New ASIC guidelines will Australian public companies hold AGMs in light of social distancing requirements and restrictions on indoor gatherings.

Key takeouts

Companies with a 31 December balance date may extend the timeframe for holding their AGMs until 31 July 2020.

ASIC will support the holding of AGMs using appropriate technology.

Even if a Company has sent a notice of meeting, it may send members supplementary instructions for online participation in the meeting.

On Friday, 20 March 2020, ASIC released helpful guidelines for upcoming annual general meetings (AGMs) for Australian public companies in the light of the impact of COVID-19, the new social distancing requirements and the restrictions which are now being imposed on indoor non-essential gatherings. This is both in terms of the number of people attending such gatherings and the proximity with which they may be to each other. These Guidelines are particularly relevant for Australian public companies (each, a Company) with a 31 December balance date and that are required to hold their AGM by 31 May 2020 in accordance with the requirements of the Corporations Act 2001 (Cth) (Corporations Act).

In addition to these measures from ASIC, over the weekend the Federal Government announced that the Treasurer will be given a temporary instrument-making power to temporarily amend provisions of the Corporations Act to provide relief from specific obligations or to modify obligations to enable compliance with legal requirements during the crisis. It is expected that this new power will be introduced imminently, and may be used to temporarily alter the AGM requirements. The instrument-making power will apply for six months, and any instrument made under the power will apply for up to six months from the date it is made.

Facilitating deferred and virtual AGMs

The Guidelines say that:

There is an extended period in which to hold an AGM: Companies with a 31 December balance date may extend the timeframe for holding their AGMs for two months until 31 July 2020. That is, ASIC will take no action for the breach by such a Company of the requirement in the Corporations Act that its AGM be held by 31 May (being five months after its financial year end) where a company postpones its AGM for two months;

AGMs can use tech: ASIC will support the holding of AGMs using appropriate technology. In this regard:

  • ASIC has confirmed that it considers hybrid AGMs (ie AGMs that are held both in person and by way of technology) are permissible under the Corporations Act; and
  • While it is unclear whether virtual AGMs are permitted (and whether resolutions passed at virtual AGMs are valid) under the Corporations Act, ASIC has stated that it will take no action against a Company if it holds a virtual AGM.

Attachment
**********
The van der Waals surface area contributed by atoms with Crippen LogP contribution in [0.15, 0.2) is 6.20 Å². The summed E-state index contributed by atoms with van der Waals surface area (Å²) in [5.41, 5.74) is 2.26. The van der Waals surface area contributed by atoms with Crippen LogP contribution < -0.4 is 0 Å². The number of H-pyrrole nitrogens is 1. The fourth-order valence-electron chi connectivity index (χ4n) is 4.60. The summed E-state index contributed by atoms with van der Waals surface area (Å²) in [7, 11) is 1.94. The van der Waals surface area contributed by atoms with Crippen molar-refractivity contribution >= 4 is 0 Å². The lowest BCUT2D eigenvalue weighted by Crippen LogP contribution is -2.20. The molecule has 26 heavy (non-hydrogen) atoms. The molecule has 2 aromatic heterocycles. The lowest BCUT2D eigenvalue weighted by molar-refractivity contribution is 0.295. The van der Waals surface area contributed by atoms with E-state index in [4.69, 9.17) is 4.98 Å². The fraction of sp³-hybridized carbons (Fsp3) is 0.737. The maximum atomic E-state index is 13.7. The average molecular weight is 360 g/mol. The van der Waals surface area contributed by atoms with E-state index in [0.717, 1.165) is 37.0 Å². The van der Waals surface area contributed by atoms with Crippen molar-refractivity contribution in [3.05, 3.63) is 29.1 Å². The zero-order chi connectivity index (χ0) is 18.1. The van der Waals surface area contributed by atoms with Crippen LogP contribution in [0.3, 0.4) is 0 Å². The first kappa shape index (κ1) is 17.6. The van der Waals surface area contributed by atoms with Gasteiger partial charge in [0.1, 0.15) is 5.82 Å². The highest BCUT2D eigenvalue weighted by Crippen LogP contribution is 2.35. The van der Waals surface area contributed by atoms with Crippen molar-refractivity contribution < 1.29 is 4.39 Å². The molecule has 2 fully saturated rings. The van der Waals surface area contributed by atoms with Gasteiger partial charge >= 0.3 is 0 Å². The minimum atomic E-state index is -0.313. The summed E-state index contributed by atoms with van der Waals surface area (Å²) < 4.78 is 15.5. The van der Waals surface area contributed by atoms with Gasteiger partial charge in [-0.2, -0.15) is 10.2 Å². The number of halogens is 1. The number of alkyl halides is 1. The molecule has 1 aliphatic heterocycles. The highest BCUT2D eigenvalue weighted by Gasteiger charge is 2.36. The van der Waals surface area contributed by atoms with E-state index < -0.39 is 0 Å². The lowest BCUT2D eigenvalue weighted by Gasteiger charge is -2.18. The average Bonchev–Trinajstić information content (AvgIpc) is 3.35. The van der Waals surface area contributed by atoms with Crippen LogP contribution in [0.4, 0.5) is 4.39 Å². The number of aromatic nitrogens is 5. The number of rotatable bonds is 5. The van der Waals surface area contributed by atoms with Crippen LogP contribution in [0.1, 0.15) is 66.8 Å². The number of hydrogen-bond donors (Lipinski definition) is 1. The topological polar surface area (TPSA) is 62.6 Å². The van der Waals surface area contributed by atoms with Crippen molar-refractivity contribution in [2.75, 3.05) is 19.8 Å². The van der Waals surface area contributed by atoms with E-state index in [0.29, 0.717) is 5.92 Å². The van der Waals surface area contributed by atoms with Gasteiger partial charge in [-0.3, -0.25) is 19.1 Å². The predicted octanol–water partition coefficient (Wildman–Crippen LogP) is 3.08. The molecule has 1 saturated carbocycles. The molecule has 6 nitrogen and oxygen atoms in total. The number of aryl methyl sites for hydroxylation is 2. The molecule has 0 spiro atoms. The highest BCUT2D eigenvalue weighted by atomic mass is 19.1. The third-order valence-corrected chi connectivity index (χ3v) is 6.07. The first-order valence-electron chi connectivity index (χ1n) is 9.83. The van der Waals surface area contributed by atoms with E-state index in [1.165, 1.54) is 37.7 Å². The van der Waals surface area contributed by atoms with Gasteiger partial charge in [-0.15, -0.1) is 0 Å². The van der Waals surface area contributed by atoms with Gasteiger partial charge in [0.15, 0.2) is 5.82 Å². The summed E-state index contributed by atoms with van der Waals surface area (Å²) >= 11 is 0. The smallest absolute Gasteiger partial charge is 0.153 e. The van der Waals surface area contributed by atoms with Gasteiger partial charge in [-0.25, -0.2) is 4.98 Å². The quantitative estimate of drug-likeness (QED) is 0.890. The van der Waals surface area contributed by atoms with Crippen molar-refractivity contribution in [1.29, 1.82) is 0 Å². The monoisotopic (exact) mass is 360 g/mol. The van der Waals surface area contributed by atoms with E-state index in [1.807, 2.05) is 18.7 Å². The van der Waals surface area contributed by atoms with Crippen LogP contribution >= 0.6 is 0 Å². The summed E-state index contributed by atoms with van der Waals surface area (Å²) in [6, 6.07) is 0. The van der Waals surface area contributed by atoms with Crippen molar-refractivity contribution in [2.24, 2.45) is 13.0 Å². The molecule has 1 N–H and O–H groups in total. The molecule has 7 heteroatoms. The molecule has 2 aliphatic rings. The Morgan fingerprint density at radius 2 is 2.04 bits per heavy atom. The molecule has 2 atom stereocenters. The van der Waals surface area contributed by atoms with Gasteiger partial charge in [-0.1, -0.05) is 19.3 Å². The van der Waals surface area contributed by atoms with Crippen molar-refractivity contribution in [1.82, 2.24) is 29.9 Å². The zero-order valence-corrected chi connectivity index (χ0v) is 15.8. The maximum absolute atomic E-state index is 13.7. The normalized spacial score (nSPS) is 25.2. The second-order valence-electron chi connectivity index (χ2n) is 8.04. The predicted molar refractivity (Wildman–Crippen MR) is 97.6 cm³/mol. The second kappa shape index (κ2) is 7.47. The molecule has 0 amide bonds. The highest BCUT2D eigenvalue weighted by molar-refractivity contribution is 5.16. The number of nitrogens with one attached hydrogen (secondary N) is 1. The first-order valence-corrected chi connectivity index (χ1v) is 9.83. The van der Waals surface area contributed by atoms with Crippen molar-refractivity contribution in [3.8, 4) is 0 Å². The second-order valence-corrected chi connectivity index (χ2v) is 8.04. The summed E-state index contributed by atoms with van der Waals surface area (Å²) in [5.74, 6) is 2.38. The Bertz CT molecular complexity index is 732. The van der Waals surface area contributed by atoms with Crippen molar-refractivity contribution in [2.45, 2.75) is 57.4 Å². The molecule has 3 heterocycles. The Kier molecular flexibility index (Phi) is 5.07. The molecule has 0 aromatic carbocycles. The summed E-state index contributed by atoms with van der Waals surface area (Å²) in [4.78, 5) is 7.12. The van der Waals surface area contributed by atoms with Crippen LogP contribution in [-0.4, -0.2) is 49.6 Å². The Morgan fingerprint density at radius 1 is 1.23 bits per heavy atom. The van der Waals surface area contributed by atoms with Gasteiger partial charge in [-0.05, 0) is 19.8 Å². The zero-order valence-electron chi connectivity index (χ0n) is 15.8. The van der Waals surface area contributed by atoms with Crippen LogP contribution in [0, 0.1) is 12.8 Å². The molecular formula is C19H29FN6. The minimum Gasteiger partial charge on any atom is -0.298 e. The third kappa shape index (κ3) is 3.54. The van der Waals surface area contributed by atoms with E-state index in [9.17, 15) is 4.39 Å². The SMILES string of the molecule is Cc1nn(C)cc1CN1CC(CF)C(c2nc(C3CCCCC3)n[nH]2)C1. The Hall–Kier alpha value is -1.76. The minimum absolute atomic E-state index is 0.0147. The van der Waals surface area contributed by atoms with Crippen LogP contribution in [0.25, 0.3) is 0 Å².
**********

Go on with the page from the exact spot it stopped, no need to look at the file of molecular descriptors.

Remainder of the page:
Supplementary information is allowed: Even if a Company has sent a notice of meeting, it may send members supplementary instructions for online participation in the meeting. ASIC will take no action in respect of any breach of the Corporations Act which arises where a Company has dispatched a notice of meeting in respect of a meeting to be held on or before 31 May 2020 and, at least two business days before the meeting is to be held, the Company sends members supplementary instructions for online participation by way of:

  • Electronic message (if the member has provided their relevant details); and
  • A notice on the Company's website; and
  • A market announcement if the Company is listed.

ASIC's support of the use of appropriate technology remains subject to the requirements in the Corporations Act. The Act requires that a Company ensures that members (as a whole) have a reasonable opportunity to participate in the AGM (e.g. to ask questions of management, auditors etc). As such, Companies considering holding virtual AGMs will need to ensure that the technology used has this functionality. Virtual AGMs will also necessitate the need for voting at AGMs to occur by poll rather than show of hands.

Companies should also consider the provisions of their constitutions and whether they provide the flexibility to hold hybrid / virtual AGMs and, if so, what requirements must be satisfied. In the event that the constitution restricts online participation in an AGM or if a Company cannot otherwise provide effective online participation in an AGM, ASIC has confirmed that a Company may defer holding its AGM to solve such issues and can rely on ASIC's no-action position in respect of the timing required for holding an AGM under the Corporations Act.

Notwithstanding the above, Companies should be mindful that a 'no-action letter' is an expression of ASIC's regulatory intention about how it will exercise its powers and provides an indication as to the future regulatory action that ASIC may take. Such letters do not, however, preclude third parties, including other regulators, government authorities and the courts, from taking legal action in relation to such matters. ASIC does not represent that conduct covered by the no-action letter will not be held to contravene the relevant legislation or that it will intervene in an action brought by third parties in respect of such conduct.

Position for companies with a 31 March or 30 June balance date

ASIC has confirmed that it will continue to monitor its position with respect to the convening and holding of AGMs for Australian public companies with a 31 March or 30 June balance date and will provide further updates in due course.